What’s your dirty little secret?

Image of a sink full of dishes
"The sink is full of fishes, she's got dirty dishes on the brain"
"I once caught him eating gravy and mash off the kitchen floor which was cleaned once a month"
  • | by Kristian Dando

Spring cleaning season is just around the corner, meaning that houses, flats and bungalows across the country will soon be sparkling anew and have the pleasant smell of pine freshener wafting about them.

If you’re anything like our staff, you’ll be busting out the marigolds, cracking open the windows to let the gentle breeze in and duly scrubbing yourself daft.

But also, if you’re anything like them, you might have encountered a few domestic horrors in your time that are more difficult to expunge from your memory than a red wine spillage on your Axminster.

So, here are our writers’ dirty little secrets. Tell us yours on Twitter and Facebook.

Abbie Laughton-Coles

Image of meat defrosting

In my second year at university, I moved into a shared house with three others in Chester.

It’s wasn’t exactly a palace but it was a step up from the cesspools that many of my fellow classmates inhabited.

Everything was hunky-dory but it became apparent rather quickly that one of our housemates was an absolute filth merchant.

Not only did he shave daily and leave his manky beard hair all over the sink and surrounding floor - this included hair getting ingrained in the hand soap and on any toothbrushes that had been left in the near vicinity - but he also used to leave meat defrosting in a pan on the side.

What’s wrong with this you ask? Well, he would leave it out for five or six days until it had turned purple and emitted a pungent funk… and then he would eat it.

Oh, and I once caught him eating gravy and mash off the kitchen floor which was cleaned once a month, so there’s that too.

Amanda Bathory

Image of a sink full of dirty dishes

My friend’s flatmate was training to be an actor at the time and while he was perfectly pleasant face-to-face, his grubby habits made it difficult for my friend to like him.

He was averse to washing up, and when his stuff got dirty he used whatever else was clean in the shared kitchen, including cooking big hunks of meat using his veggie flatmate’s baking trays - yuk!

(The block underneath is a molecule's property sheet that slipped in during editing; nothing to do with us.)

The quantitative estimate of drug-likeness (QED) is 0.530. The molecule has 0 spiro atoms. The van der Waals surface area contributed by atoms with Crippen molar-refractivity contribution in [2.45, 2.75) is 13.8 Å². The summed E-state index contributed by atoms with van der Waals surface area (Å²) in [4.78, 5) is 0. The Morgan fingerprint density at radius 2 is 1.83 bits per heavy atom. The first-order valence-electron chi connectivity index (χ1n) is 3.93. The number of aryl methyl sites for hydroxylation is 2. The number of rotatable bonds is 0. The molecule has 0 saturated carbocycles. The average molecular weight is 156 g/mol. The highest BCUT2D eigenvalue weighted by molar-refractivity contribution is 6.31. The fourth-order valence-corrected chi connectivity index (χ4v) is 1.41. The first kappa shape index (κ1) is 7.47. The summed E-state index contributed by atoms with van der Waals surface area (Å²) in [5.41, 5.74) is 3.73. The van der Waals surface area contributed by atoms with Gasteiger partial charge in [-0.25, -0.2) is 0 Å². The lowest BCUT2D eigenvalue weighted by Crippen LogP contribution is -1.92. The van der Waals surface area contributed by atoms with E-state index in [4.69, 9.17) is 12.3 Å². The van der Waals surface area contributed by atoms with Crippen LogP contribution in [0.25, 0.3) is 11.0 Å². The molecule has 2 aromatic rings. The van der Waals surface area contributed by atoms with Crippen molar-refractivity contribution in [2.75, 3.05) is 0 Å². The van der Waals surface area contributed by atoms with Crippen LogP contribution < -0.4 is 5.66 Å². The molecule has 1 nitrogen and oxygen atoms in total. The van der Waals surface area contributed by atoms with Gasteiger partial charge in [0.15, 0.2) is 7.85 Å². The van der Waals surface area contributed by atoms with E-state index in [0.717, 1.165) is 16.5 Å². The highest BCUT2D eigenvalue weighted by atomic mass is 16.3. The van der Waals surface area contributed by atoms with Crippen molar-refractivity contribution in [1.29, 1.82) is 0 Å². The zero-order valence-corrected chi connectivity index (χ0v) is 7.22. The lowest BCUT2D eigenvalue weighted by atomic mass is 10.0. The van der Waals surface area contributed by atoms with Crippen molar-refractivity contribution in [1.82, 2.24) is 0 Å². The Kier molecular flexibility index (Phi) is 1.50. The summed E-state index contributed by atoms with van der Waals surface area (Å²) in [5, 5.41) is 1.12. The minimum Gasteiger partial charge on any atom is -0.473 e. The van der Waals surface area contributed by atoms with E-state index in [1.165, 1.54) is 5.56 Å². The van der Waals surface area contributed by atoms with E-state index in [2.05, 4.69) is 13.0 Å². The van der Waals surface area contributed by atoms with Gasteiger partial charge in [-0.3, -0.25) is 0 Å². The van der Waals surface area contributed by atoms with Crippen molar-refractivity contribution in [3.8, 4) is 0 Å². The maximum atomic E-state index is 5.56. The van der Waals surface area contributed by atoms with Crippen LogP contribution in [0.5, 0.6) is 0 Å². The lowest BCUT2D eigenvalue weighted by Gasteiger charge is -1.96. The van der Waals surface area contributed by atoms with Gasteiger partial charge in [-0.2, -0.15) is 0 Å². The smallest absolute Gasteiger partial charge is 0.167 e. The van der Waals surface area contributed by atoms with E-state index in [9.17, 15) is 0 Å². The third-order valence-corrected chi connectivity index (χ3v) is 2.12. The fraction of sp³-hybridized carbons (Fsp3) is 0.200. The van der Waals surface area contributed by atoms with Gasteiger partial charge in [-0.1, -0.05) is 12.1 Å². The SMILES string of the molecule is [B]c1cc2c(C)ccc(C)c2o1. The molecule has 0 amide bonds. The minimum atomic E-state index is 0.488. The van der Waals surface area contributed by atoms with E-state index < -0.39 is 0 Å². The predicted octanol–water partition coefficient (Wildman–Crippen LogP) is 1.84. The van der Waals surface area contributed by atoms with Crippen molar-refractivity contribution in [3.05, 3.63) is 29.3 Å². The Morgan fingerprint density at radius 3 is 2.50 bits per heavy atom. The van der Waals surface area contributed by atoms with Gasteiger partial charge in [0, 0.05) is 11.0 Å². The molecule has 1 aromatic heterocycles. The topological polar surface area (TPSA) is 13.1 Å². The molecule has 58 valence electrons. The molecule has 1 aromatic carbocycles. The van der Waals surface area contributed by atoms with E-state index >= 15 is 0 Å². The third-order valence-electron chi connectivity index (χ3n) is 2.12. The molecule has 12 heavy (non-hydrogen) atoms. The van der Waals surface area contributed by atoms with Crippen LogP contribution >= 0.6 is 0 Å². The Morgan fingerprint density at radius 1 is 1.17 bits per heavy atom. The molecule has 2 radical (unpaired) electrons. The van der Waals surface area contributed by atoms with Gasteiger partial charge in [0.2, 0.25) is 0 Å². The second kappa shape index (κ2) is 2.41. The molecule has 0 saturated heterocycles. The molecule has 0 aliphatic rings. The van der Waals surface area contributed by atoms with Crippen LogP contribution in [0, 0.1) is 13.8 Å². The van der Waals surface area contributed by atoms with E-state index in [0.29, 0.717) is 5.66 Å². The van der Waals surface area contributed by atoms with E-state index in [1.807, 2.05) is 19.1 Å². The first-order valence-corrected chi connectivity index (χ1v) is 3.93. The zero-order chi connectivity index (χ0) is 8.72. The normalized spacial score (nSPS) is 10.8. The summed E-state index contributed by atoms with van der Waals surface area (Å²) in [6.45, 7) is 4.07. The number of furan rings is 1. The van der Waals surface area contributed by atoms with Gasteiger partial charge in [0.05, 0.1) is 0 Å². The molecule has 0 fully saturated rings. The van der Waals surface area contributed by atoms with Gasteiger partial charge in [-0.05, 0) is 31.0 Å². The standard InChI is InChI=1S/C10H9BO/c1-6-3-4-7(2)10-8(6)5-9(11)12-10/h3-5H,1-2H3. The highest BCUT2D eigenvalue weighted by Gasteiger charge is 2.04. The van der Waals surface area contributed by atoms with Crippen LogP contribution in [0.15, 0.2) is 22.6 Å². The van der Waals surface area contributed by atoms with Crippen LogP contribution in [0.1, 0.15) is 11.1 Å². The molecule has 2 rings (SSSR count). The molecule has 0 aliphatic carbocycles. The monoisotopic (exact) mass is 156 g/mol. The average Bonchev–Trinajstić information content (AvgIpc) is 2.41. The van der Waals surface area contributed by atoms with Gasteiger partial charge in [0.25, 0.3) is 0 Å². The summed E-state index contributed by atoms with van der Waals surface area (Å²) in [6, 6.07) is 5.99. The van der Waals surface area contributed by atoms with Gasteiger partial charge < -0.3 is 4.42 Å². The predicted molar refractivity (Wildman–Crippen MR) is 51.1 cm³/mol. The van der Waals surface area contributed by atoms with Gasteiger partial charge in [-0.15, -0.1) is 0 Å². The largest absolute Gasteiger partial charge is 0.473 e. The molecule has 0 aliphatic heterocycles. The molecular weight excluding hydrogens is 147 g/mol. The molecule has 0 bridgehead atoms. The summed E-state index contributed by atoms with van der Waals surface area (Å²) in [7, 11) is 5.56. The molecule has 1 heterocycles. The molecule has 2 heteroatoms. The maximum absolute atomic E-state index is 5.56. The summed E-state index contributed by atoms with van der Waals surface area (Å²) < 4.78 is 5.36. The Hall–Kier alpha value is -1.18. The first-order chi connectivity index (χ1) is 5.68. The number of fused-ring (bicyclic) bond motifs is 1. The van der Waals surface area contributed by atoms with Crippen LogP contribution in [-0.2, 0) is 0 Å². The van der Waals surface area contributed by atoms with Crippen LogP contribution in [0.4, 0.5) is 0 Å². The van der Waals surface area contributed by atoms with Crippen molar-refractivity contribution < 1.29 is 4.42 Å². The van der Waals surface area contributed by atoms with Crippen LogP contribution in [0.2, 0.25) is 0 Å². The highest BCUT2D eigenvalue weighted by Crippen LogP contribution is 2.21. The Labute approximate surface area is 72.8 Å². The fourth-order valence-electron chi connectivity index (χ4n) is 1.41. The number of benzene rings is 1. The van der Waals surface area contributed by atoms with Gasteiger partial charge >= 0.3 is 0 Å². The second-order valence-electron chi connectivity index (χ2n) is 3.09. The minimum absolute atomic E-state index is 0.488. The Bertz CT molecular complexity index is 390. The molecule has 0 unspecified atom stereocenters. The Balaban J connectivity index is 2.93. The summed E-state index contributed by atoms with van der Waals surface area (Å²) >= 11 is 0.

The guys cleaned up after him for months, but in the final term of uni, they revolted thinking there was little to lose as they were unlikely to stay friends.

They decided to put all his dirty stuff in a big plastic box and push it into his bedroom.

In response, he begged for dinner, lived off takeaways and eventually, went and bought a whole new kitchen set.

The rotting box of utensils stayed in his bedroom.

Mid-term, he moved out to live with his girlfriend and left all his stuff in his room, even clothes.

He didn’t come back to sort it at the end of term, either, so probably lost his deposit - I can only think he must’ve had some money to play with.

Alice Morgan

Image of a woman enduring an unpleasant aroma

When I was in university, we had a cheeseboard next to the sink that nobody used.

Whenever we put dishes on the draining board, the water would sometimes spill out over on to the side where the cheeseboard sat.

Obviously being students, we didn’t clean all that often and when we did, it would only be the things that we could actually see.

One day, my mum came to visit and decided to clean up after us filthy animals. She lifted the cheeseboard to clean underneath and the smell was horrendous.

She didn’t visit again.

Kristian Dando

Image of an octopus

This one isn’t my own, but it’s from a close relative.

When at university, he and his housemates thought it might be a lark to buy a whole octopus from Morrisons.

After the initial thrill of purchasing the eight-legged creature from the deep had worn off, they stored it in the freezer and thought nothing of it.

When they all packed up for summer, one of their housemates made the fateful mistake of shutting off all the power in the house at the mains - including the freezer.

On returning to the house with their parents my relative opened the door to be confronted with an unholy smell, one so bad they reckon it actually hurt their eyes.

T-shirts futilely pulled up over their noses, they investigated the house… and were led to the freezer, to the liquid remains of the octopus, which had been sat in a warm, airless house for the best part of a long, balmy summer, slowly decomposing.

After much heroic cleansing - and no little amount of famed anti-odorant, bicarbonate of soda, the octopus’s parting gift was finally mostly eradicated - even though my relative reckons they could never quite get rid of it entirely...

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